U-32 students who attend Early College impact class sizes in the high school. Aanika DeVries, the AP Biology teacher, sees the decline in enrollment next year in her class. “Instead of a class of 18, there’s a class of 8,” she said. This decline is because of the lack of seniors in the class next year.

 

Zachary Gonzalez, a social studies teacher at U-32, said that “the increase of seniors taking advantage of the early college program has been dramatic.” He also believes that, “I see losing a not-so-insignificant portion of the senior class year after year as detrimental to the culture of U-32.” Zach thinks that losing parts of the senior class is losing leadership in the building.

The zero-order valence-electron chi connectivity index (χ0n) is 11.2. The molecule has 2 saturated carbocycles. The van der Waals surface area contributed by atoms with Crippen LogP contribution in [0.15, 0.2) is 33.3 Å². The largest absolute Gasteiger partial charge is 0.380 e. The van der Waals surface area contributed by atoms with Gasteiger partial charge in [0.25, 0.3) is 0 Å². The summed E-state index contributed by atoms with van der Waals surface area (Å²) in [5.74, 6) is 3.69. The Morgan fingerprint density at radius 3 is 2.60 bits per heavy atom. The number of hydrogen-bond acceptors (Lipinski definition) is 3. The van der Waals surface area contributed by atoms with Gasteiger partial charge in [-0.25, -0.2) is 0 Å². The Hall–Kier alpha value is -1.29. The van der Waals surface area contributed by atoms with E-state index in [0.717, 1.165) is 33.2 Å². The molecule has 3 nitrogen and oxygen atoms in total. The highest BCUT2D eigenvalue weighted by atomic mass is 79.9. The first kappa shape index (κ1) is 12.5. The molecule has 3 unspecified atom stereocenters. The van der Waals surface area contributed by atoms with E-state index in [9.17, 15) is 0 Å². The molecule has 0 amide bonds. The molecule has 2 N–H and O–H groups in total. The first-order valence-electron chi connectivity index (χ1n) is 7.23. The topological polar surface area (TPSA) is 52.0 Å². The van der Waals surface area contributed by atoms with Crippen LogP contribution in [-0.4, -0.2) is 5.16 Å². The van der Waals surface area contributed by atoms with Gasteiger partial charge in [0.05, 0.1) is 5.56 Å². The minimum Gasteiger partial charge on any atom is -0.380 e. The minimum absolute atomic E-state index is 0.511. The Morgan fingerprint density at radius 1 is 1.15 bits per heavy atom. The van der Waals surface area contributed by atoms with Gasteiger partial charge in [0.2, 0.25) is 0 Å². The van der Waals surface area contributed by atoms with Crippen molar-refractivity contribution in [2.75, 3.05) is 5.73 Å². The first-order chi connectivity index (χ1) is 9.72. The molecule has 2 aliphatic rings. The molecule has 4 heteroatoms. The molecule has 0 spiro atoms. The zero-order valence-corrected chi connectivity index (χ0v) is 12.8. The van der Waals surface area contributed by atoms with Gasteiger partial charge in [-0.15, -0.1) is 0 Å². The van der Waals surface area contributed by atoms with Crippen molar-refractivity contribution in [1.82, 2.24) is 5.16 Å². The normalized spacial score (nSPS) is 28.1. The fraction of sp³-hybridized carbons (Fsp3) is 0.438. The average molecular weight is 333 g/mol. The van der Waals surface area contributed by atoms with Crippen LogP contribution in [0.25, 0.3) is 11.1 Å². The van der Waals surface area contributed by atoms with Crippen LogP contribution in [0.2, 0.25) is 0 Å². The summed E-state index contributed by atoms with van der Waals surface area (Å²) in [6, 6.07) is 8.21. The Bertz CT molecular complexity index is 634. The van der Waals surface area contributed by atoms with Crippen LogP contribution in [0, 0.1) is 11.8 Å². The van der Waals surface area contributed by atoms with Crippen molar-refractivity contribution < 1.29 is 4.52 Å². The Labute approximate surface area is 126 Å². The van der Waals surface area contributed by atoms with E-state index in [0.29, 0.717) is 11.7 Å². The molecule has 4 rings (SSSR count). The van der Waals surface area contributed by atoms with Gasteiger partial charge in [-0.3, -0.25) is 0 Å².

Students at U-32 are choosing to attend Norwich for many reasons. Josephine Mikus sees academic opportunities there. She wants to take the next level of chemistry at Norwich, because of her plan to pursue a science-focused career.This is something she won’t be able to do at U-32. Josephine feels ready for the next step. She said, “I feel like I’m done with high school mentally, I feel like I’m just ready to move on.”

 

Wyatt Malloy wants to expand his academic opportunities too. He hopes to take more engineering and computer science classes at Norwich, as he has already taken the classes at U-32. “I’ve maxed this out here,” Wyatt said.

 

The financial opportunities of attending Early College is also a factor, given that students there will be able to earn college credit at a fraction of the cost of traditional college. “[I want to] get that financial burden out of the way,”said Wyatt.